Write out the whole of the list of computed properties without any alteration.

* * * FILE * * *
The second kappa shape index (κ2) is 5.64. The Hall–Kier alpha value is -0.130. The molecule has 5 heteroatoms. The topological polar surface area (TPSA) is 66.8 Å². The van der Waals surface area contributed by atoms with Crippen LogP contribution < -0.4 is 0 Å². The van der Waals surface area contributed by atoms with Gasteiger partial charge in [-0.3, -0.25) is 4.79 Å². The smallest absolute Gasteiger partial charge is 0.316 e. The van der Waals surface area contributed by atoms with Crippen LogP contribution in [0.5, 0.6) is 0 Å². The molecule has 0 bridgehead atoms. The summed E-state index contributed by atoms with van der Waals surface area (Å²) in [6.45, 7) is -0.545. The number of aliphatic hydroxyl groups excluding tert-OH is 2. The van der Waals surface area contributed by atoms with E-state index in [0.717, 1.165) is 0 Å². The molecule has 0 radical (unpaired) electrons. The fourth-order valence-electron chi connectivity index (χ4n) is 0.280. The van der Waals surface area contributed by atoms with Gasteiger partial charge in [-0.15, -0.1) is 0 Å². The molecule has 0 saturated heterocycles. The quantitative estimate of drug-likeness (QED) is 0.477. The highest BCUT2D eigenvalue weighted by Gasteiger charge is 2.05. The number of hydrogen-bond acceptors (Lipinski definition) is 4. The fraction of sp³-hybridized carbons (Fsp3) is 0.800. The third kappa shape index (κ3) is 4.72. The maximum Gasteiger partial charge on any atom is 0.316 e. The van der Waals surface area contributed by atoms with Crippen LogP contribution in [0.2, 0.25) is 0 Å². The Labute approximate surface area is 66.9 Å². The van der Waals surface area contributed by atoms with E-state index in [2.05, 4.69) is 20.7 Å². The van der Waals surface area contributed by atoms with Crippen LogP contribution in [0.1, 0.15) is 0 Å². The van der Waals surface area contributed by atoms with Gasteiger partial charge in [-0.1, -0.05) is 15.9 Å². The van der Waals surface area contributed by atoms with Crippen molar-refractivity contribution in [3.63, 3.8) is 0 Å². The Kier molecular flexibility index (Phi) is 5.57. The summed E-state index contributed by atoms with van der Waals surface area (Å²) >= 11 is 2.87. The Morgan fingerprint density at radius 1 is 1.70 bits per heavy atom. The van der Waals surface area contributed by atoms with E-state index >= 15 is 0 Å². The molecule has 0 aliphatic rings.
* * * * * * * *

The second kappa shape index (κ2) is 5.64. The Hall–Kier alpha value is -0.130. The molecule has 5 heteroatoms. The topological polar surface area (TPSA) is 66.8 Å². The van der Waals surface area contributed by atoms with Crippen LogP contribution < -0.4 is 0 Å². The van der Waals surface area contributed by atoms with Gasteiger partial charge in [-0.3, -0.25) is 4.79 Å². The smallest absolute Gasteiger partial charge is 0.316 e. The van der Waals surface area contributed by atoms with Crippen LogP contribution in [0.5, 0.6) is 0 Å². The molecule has 0 bridgehead atoms. The summed E-state index contributed by atoms with van der Waals surface area (Å²) in [6.45, 7) is -0.545. The number of aliphatic hydroxyl groups excluding tert-OH is 2. The van der Waals surface area contributed by atoms with E-state index in [0.717, 1.165) is 0 Å². The molecule has 0 radical (unpaired) electrons. The fourth-order valence-electron chi connectivity index (χ4n) is 0.280. The van der Waals surface area contributed by atoms with Gasteiger partial charge in [-0.15, -0.1) is 0 Å². The molecule has 0 saturated heterocycles. The quantitative estimate of drug-likeness (QED) is 0.477. The highest BCUT2D eigenvalue weighted by Gasteiger charge is 2.05. The number of hydrogen-bond acceptors (Lipinski definition) is 4. The fraction of sp³-hybridized carbons (Fsp3) is 0.800. The third kappa shape index (κ3) is 4.72. The maximum Gasteiger partial charge on any atom is 0.316 e. The van der Waals surface area contributed by atoms with Crippen LogP contribution in [0.2, 0.25) is 0 Å². The Labute approximate surface area is 66.9 Å². The van der Waals surface area contributed by atoms with E-state index in [2.05, 4.69) is 20.7 Å². The van der Waals surface area contributed by atoms with Crippen LogP contribution in [0.1, 0.15) is 0 Å². The van der Waals surface area contributed by atoms with Gasteiger partial charge in [-0.1, -0.05) is 15.9 Å². The van der Waals surface area contributed by atoms with Crippen molar-refractivity contribution in [3.63, 3.8) is 0 Å². The Kier molecular flexibility index (Phi) is 5.57. The summed E-state index contributed by atoms with van der Waals surface area (Å²) >= 11 is 2.87. The Morgan fingerprint density at radius 1 is 1.70 bits per heavy atom. The van der Waals surface area contributed by atoms with E-state index >= 15 is 0 Å². The molecule has 0 aliphatic rings.